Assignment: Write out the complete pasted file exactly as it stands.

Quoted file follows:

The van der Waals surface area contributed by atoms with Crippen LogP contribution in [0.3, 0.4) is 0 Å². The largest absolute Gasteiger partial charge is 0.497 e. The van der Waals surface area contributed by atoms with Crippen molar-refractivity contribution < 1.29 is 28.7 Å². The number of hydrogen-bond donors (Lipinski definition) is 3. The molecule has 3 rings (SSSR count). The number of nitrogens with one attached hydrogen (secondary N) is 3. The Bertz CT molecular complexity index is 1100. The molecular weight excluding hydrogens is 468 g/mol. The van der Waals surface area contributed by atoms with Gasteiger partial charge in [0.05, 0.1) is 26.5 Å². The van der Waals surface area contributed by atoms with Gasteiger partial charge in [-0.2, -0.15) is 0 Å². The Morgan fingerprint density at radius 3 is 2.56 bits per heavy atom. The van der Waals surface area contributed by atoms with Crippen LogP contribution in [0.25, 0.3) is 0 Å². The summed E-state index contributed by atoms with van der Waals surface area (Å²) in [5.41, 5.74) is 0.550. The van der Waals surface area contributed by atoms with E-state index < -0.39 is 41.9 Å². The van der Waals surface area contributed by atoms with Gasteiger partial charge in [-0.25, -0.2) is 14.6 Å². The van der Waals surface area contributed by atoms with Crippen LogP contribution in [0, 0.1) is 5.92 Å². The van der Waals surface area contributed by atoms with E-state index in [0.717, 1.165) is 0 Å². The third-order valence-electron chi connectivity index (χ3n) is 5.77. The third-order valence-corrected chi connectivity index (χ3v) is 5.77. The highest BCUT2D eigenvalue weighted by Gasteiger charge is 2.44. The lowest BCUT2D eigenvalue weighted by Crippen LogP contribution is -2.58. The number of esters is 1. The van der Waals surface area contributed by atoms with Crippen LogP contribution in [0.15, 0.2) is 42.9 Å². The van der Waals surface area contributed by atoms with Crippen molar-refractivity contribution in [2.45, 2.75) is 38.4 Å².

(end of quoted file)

The van der Waals surface area contributed by atoms with Crippen LogP contribution in [0.3, 0.4) is 0 Å². The largest absolute Gasteiger partial charge is 0.497 e. The van der Waals surface area contributed by atoms with Crippen molar-refractivity contribution < 1.29 is 28.7 Å². The number of hydrogen-bond donors (Lipinski definition) is 3. The molecule has 3 rings (SSSR count). The number of nitrogens with one attached hydrogen (secondary N) is 3. The Bertz CT molecular complexity index is 1100. The molecular weight excluding hydrogens is 468 g/mol. The van der Waals surface area contributed by atoms with Gasteiger partial charge in [0.05, 0.1) is 26.5 Å². The van der Waals surface area contributed by atoms with Gasteiger partial charge in [-0.2, -0.15) is 0 Å². The Morgan fingerprint density at radius 3 is 2.56 bits per heavy atom. The van der Waals surface area contributed by atoms with Crippen LogP contribution in [0.25, 0.3) is 0 Å². The summed E-state index contributed by atoms with van der Waals surface area (Å²) in [5.41, 5.74) is 0.550. The van der Waals surface area contributed by atoms with E-state index < -0.39 is 41.9 Å². The van der Waals surface area contributed by atoms with Gasteiger partial charge in [-0.25, -0.2) is 14.6 Å². The van der Waals surface area contributed by atoms with Crippen LogP contribution in [0, 0.1) is 5.92 Å². The van der Waals surface area contributed by atoms with E-state index in [0.717, 1.165) is 0 Å². The third-order valence-electron chi connectivity index (χ3n) is 5.77. The third-order valence-corrected chi connectivity index (χ3v) is 5.77. The highest BCUT2D eigenvalue weighted by Gasteiger charge is 2.44. The lowest BCUT2D eigenvalue weighted by Crippen LogP contribution is -2.58. The number of esters is 1. The van der Waals surface area contributed by atoms with Crippen LogP contribution in [0.15, 0.2) is 42.9 Å². The van der Waals surface area contributed by atoms with Crippen molar-refractivity contribution in [2.45, 2.75) is 38.4 Å².